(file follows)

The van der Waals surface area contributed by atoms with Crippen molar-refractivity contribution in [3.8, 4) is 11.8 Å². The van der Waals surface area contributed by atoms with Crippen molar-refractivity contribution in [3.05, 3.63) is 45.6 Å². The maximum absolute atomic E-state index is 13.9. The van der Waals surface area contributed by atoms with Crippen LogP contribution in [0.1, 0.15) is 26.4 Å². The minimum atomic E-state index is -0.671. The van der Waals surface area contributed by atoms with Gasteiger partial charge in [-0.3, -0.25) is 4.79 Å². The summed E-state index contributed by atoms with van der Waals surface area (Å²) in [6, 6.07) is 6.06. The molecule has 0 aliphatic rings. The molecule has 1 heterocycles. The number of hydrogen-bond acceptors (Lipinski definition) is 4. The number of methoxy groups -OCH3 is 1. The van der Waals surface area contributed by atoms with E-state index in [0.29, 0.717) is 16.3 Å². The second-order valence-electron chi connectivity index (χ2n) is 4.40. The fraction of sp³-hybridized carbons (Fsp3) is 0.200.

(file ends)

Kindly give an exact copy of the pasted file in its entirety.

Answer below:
The van der Waals surface area contributed by atoms with Crippen molar-refractivity contribution in [3.8, 4) is 11.8 Å². The van der Waals surface area contributed by atoms with Crippen molar-refractivity contribution in [3.05, 3.63) is 45.6 Å². The maximum absolute atomic E-state index is 13.9. The van der Waals surface area contributed by atoms with Crippen LogP contribution in [0.1, 0.15) is 26.4 Å². The minimum atomic E-state index is -0.671. The van der Waals surface area contributed by atoms with Gasteiger partial charge in [-0.3, -0.25) is 4.79 Å². The summed E-state index contributed by atoms with van der Waals surface area (Å²) in [6, 6.07) is 6.06. The molecule has 0 aliphatic rings. The molecule has 1 heterocycles. The number of hydrogen-bond acceptors (Lipinski definition) is 4. The number of methoxy groups -OCH3 is 1. The van der Waals surface area contributed by atoms with E-state index in [0.29, 0.717) is 16.3 Å². The second-order valence-electron chi connectivity index (χ2n) is 4.40. The fraction of sp³-hybridized carbons (Fsp3) is 0.200.